My Cousin Rachel

by

Daphne du Maurier

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My Cousin Rachel: Chapter 7 Summary & Analysis

Summary
Analysis
Nick Kendall shows Philip the letter from Rachel. In it, she provides an account of Ambrose’s death and also inquires as to what she should do with her late husband’s possessions; she has saved them in case Philip would like them. Philip is left speechless, but Kendall insists that Rachel be invited to Cornwall. Knowing Philip’s hostility toward Rachel, Kendall suggests that she stay in the guest room at his house, Pelyn, so Philip will not have to see her. “Why should you imagine I don’t wish to see her?” Philip replies. He claims that if Rachel can act on impulse, he can too, and he asks Kendall to write and inform Rachel that she has been invited to the Ashley estate. When Kendall expresses his dismay at seeing Philip “grow[n] so hard” and asks “what has happened to [him],” Philip retorts: “Nothing has happened to me […] save that, like a young war-horse, I smell blood.”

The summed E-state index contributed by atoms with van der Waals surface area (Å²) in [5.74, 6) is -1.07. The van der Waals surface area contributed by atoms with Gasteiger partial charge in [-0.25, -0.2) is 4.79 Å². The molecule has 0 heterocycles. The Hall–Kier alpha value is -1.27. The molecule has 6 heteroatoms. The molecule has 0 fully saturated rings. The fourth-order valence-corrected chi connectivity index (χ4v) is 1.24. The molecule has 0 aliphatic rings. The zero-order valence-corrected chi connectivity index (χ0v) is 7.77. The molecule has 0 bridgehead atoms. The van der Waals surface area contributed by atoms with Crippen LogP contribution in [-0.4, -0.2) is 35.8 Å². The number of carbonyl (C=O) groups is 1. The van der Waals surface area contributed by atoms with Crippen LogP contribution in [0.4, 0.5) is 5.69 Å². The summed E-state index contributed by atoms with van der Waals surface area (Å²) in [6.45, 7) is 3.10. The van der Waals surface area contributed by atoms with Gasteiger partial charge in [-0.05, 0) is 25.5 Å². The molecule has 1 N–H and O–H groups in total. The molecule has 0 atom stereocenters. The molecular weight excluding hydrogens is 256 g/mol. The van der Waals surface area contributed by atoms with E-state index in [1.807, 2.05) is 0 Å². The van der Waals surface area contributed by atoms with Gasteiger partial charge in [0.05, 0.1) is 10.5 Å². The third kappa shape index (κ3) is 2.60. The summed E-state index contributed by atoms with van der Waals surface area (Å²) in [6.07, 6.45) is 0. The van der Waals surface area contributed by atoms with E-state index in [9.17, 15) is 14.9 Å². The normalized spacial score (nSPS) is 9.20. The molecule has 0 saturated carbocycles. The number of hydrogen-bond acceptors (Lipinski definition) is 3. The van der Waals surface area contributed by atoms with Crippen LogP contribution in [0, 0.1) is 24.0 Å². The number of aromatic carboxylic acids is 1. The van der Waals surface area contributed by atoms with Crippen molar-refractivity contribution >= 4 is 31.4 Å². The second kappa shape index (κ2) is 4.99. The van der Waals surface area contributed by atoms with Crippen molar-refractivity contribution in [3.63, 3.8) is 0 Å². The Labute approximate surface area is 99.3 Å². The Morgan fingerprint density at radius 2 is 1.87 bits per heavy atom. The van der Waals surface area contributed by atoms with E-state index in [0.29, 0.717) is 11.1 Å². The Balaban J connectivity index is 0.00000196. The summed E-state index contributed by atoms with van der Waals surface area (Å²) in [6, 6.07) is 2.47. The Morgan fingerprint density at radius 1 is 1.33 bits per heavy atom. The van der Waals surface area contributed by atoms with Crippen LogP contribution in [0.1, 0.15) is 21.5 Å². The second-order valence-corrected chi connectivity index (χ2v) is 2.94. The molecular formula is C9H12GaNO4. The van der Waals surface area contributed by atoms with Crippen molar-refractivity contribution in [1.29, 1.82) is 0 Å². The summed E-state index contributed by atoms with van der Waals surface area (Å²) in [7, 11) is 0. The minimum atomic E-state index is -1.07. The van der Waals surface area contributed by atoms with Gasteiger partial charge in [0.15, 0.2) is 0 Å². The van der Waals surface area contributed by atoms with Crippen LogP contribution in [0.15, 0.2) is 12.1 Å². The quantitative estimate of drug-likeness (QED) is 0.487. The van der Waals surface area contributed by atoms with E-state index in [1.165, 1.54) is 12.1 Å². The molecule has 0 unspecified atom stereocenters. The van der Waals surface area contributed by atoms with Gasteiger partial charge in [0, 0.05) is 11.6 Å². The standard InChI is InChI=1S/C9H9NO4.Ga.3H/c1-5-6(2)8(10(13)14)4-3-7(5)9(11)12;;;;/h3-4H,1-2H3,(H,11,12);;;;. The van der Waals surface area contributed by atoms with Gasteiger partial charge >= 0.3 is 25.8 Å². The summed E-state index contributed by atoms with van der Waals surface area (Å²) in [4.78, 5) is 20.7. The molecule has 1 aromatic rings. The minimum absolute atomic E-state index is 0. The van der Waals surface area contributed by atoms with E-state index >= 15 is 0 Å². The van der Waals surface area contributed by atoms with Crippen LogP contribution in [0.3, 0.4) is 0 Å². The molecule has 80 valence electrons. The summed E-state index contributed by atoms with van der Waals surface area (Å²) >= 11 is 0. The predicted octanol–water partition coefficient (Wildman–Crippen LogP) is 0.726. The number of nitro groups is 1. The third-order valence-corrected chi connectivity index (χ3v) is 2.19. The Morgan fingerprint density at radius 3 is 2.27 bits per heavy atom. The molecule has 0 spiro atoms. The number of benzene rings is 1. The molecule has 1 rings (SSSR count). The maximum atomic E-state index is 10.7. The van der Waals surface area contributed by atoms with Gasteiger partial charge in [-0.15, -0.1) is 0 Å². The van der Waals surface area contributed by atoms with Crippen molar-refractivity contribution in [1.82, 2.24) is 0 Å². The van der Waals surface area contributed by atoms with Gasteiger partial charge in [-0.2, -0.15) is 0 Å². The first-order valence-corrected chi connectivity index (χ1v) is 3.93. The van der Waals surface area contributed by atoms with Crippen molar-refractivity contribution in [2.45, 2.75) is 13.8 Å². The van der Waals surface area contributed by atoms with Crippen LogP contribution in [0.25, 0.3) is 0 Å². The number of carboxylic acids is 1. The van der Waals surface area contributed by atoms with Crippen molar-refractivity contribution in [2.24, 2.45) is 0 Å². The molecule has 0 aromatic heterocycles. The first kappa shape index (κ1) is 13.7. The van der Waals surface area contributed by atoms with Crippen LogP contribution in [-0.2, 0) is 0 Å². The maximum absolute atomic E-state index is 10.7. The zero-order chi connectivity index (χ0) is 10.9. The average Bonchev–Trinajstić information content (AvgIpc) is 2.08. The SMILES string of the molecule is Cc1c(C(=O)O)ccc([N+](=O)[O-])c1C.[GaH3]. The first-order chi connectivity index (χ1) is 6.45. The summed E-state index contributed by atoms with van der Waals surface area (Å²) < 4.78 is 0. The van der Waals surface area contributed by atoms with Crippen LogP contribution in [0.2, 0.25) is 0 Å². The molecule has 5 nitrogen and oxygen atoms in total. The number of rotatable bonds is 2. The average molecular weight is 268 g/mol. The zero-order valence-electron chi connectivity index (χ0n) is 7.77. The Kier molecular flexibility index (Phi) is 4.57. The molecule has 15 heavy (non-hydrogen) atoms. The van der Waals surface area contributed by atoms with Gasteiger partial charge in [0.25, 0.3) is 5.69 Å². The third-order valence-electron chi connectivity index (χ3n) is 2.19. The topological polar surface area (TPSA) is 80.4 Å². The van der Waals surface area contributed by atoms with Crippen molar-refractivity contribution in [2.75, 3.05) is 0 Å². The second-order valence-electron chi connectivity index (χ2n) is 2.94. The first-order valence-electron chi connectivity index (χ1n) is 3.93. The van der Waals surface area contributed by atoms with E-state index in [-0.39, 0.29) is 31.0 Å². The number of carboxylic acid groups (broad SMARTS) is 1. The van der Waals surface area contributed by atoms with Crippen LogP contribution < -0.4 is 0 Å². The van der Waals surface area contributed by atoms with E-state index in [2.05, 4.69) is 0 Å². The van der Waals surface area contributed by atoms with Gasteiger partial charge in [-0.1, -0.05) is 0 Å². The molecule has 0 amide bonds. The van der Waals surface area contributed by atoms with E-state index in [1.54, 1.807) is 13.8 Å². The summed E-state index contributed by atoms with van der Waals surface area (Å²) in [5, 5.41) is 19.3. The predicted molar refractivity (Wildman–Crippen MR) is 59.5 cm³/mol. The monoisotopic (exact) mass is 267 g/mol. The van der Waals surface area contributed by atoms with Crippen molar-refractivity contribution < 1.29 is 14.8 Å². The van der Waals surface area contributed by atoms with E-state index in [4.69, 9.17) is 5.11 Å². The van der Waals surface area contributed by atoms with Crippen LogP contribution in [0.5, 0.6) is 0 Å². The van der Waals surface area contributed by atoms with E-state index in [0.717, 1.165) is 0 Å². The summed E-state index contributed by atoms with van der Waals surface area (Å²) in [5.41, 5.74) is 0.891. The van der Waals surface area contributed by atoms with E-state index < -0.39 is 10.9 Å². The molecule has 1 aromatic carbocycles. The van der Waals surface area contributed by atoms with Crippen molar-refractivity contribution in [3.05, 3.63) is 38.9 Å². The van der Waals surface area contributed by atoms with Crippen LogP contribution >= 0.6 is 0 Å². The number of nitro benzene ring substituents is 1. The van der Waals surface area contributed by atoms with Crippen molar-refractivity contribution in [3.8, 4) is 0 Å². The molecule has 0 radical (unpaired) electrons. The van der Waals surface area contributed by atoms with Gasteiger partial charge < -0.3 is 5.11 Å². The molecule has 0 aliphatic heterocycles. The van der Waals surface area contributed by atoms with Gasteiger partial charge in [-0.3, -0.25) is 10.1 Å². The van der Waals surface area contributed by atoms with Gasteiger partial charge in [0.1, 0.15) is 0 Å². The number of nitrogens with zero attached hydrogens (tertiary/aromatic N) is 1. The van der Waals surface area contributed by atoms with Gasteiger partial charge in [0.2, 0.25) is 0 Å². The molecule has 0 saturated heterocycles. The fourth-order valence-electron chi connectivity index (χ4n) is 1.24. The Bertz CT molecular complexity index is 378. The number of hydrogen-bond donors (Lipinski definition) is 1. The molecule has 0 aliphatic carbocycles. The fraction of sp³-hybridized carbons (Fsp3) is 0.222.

Philip uses violent imagery when he claims he wants Rachel to stay with him at the Ashley estate because “like a young war-horse, [he] smell[s] blood.” Clearly, Philip believes Rachel is in some way responsible for Ambrose’s illness and death, and he intends to make her suffer, just as he swore to do on the banks of the Arno. However, even after Philip meets and falls in love with Rachel, he will continue to exhibit a violent, domineering attitude toward her.
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Philip goes out to Nick Kendall’s summer-house to speak with Louise. Louise expresses her opinion that Rachel will find the Ashley home “untidy, dusty, [and] smelling like a kennel.” Offended, Philip insists that if the house suited Ambrose, it should suit his widow just fine. When Louise asks if Philip really intends to interrogate Rachel, Philip replies that he does not know yet, but that he intends to enjoy watching her squirm. Privately, however, Philip is already beginning to regret his decision to issue the invitation “like a challenge.” He wonders: “What in the world was I to do with that woman in my house? What indeed should I say to her, what action should I take?”